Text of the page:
China’s third quarter growth slowed to 9%, a faster deceleration than most experts forecast. Conventional wisdom has held that China’s expansion would fall as low as 8%, which would feel like a recession internally. However, with growth having already falle to 9% before the credit crisis hit the worst of its latest acute phase, and with international shipping falling rapidly, the 8%-growth-as-bottom assumption may be breached.
China’s economy grew 9 percent in the third quarter, the slowest pace in five years, underscoring concern that the spreading financial crisis threatens the biggest contributor to global growth.
The median estimate of 12 economists surveyed by Bloomberg News was for a 9.7 percent expansion, after a 10.1 percent gain in the previous three months. The statistics bureau released the data in Beijing today.
China may cut interest rates for the third time this year after weaker export orders and factory closures for the Olympic Games damped industrial output. The nation will raise investment in infrastructure and boost export-tax rebates to protect the economy from the increasing risks posed by the financial turmoil, the cabinet said yesterday.
“There are no options for the Chinese government except to stimulate the economy — more monetary easing is needed,” said Sherman Chan, an economist with Moody’s Economy.com in Sydney. She predicts five rate cuts by mid-2009 and the abolition of quotas that limit banks’ lending.
Inflation cooled to 4.6 percent in September from 4.9 percent in August.
The CSI 300 Index of stocks fell 0.8 percent as of 10:28 a.m. The yuan traded at 6.8293 against the dollar, from 6.8296 before the data was released.
Paul Kedrosky had China on his mind today; among other things, he featured a Far Eastern Economic Review article by Brian Klein, “The Great Crash of China” from last month that generated a good deal of controversy by taking a jaundiced view of the China’s outlook. The gist of the argument is that demand for cheap Chinese exports is falling rapidly, forcing China to transition into having domestic consumption play a much large role. Moreover, the officialdom does not appear to embrace shifting China towards a markedly higher level of domestic consumption.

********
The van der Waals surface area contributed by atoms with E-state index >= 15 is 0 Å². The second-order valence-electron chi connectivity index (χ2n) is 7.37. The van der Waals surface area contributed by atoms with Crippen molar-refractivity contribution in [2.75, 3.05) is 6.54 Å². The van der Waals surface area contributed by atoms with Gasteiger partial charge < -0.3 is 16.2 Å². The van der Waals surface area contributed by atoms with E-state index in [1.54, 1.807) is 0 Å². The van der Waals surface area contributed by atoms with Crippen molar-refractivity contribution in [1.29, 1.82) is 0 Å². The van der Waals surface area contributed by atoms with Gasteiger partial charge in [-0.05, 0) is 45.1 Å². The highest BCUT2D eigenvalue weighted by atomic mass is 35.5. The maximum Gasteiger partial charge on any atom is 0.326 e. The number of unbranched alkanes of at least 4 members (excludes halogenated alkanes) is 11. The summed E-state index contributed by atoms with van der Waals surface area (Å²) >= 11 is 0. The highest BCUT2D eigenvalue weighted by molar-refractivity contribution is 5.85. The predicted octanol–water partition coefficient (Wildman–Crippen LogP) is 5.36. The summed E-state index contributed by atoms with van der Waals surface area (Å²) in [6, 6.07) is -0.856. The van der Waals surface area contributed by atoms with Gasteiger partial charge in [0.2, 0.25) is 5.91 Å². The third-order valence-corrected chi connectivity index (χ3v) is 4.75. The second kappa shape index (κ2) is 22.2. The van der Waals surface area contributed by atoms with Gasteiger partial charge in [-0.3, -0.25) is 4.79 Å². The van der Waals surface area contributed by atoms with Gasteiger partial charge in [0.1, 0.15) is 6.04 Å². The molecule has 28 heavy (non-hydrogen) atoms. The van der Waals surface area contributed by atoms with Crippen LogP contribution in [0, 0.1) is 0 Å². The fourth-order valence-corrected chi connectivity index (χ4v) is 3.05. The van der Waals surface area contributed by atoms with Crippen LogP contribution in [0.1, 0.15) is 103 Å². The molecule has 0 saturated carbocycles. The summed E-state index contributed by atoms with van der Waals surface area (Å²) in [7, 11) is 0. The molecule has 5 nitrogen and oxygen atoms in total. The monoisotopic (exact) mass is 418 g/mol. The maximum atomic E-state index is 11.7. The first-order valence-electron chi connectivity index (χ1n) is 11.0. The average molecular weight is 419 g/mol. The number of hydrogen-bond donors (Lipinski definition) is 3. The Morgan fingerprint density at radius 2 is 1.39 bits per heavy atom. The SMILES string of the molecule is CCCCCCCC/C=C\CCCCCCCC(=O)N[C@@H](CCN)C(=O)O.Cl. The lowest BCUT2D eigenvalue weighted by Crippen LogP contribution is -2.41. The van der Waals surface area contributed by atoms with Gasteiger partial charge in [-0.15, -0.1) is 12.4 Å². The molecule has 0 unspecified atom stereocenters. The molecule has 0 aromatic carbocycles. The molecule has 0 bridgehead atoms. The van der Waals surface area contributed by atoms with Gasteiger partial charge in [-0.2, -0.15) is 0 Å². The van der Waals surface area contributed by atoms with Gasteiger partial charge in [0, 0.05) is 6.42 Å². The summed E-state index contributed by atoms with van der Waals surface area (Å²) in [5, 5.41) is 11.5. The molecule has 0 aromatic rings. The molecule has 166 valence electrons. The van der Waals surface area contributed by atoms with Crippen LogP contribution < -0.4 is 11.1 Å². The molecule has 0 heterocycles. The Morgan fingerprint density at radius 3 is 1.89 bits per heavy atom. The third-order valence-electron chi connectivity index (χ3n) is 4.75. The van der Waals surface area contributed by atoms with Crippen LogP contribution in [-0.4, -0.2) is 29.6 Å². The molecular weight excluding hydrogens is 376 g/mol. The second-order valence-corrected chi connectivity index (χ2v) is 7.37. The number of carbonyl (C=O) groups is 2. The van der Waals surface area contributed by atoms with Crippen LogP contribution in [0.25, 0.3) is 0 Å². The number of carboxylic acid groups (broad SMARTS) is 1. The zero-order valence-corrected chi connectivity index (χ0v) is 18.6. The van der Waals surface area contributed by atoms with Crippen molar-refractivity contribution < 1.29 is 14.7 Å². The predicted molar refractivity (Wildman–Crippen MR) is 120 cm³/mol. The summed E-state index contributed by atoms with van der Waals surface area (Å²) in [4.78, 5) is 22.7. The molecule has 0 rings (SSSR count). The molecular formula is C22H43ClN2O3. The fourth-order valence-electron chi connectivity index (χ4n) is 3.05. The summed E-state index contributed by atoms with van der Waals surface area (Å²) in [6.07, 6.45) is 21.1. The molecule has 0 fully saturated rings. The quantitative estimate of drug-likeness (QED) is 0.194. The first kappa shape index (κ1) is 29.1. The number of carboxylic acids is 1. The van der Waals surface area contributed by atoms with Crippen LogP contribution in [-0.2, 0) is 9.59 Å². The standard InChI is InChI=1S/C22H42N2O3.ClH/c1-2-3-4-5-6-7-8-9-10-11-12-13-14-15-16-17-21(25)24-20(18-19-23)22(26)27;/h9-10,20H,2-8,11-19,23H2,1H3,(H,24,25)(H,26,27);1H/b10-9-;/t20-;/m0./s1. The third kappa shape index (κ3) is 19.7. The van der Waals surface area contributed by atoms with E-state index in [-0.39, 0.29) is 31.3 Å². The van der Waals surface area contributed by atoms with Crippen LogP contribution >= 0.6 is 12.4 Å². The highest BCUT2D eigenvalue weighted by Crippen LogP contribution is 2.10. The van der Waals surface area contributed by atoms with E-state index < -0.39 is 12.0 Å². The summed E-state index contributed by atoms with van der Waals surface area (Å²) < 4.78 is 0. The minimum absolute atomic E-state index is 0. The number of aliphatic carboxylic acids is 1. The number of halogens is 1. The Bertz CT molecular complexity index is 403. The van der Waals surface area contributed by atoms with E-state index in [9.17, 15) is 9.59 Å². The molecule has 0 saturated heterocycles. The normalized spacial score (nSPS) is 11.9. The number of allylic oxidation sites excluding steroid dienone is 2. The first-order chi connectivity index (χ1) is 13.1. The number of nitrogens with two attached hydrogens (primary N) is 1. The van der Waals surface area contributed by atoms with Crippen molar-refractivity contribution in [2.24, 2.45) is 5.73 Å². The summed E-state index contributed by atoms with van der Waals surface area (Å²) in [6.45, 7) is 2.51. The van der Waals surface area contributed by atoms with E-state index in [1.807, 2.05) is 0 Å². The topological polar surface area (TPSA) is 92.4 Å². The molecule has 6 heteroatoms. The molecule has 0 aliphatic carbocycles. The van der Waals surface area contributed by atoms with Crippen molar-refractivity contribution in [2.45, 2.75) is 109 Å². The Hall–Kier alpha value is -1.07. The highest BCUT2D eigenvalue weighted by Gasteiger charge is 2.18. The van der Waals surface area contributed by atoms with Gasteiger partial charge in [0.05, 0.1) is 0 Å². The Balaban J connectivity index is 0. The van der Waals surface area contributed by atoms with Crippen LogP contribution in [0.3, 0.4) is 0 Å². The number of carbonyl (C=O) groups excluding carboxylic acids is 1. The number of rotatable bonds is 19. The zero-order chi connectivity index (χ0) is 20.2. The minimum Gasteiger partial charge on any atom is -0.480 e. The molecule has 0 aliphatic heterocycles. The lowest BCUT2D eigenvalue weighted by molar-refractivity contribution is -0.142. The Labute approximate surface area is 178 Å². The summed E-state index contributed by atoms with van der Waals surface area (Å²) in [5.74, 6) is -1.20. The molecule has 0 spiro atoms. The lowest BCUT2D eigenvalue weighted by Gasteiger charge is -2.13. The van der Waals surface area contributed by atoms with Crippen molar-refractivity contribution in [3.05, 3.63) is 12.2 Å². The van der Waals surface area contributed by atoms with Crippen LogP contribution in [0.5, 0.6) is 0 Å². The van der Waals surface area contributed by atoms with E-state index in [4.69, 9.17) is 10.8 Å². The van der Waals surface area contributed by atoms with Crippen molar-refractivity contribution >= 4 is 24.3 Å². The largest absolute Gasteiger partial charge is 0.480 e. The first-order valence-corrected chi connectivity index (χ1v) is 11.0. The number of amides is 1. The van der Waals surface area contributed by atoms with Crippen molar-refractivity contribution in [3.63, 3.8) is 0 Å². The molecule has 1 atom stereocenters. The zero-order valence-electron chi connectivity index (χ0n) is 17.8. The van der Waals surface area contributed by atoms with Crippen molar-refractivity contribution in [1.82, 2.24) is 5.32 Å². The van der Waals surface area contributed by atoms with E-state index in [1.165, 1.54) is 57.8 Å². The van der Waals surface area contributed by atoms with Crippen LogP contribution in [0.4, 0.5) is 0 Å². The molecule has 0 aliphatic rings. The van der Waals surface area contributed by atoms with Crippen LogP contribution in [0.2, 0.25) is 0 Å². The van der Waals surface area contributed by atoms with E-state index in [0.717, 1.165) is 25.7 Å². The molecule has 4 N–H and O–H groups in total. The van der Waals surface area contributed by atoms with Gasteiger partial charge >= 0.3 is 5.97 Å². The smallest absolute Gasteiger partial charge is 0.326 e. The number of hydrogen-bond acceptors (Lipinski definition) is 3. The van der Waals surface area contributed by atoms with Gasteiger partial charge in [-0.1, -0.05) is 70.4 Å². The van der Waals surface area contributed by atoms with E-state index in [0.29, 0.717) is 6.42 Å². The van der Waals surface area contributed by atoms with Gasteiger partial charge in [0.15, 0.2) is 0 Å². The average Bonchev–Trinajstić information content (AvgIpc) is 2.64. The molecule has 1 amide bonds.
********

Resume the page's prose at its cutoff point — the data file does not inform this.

From the Far Eastern Economic Review:
Conventional wisdom holds that China’s domestic demand is increasingly responsible for driving growth, not exports, giving the Chinese economy a natural buffer against wild swings in the world economy. …
At first glance the statistics look promising. Consumer spending is up 22%, inflationary pressures are receding as food prices drop, and strong foreign exchange reserves continue to accrue ($1.8 trillion as of July). Fixed asset investment is rising as well (up 27% in the first eight months of 2008) and China’s sovereign debt rating is improving (S&P has raised long term ratings to A+.)
On closer examination, however, a vastly different story emerges. By the end of 2007 almost half of China’s GDP growth was attributed to exports and government consumption, a dramatic reversal from 2003 when growth was dominated by investment and private consumption.
While savings rates have been traditionally high, immense wealth has been invested in the stock market and real estate. The Shanghai index lost two-thirds of its value since its peak in mid-October 2007 and the Hang Seng is down over 50% from its peak a year ago.
While fixed asset investment may be rising, one-third is continuing to pour into the real-estate sector (up 29% year-on-year) despite vacant commercial floor space in China rising by 6.1% at the end of July (the latest month for available statistics). Real estate prices are experiencing their slowest growth in 18 months and new home prices in Guangzhou and Shenzhen have actually declined. Meanwhile growth in new car sales, while still robust, is slowing.
Not surprisingly, consumer confidence, according to official Chinese statistics, is drifting downwards…
Guangdong Province alone, the heart of China’s low-cost manufacturing base, has seen half of the shoe manufacturing industry close shop (over 2,200 factories) this year. These are some of the low-skill, low-wage jobs China wants to replace with high value-added manufacturing. However, there has been very little preparation for laying the foundations for such an economy….
Laid-off factory employees, along with millions of migrant construction workers likely to be left jobless as construction slows, will return to a countryside largely unchanged from when they left years before. It should come as no surprise then that demonstrations against local officials in smaller cities quickly escalate into “mass incidents.” Fixed investment in education, health, and social programs accounted for a paltry 2.3% of the total through July.
Unless current expansionary monetary and fiscal policies are directed at skills development, an expanded intellectual property rights enforcement bureaucracy and research and development capacity, China may be running headlong into a great economic brick wall. Rising middle class expectations, shrinking manufacturing jobs, and a lack of qualified workers are more of a threat to continued economic growth than the People’s Bank of China’s exposure to U.S. Treasury bonds.
Economic development has been the foundation of social stability and party legitimacy for the past several decades. Premier Wen, in his recent UN speech, reaffirmed China’s commitment to reform and opening. That entails some hard choices regarding China shifting away from its traditional focus on low-end production. As the world economy continues to flounder (and most expect a U.S. led turn around is at least a year away) China faces the fading memories of a successful Olympics and a wave of unemployed workers with very little to cheer about.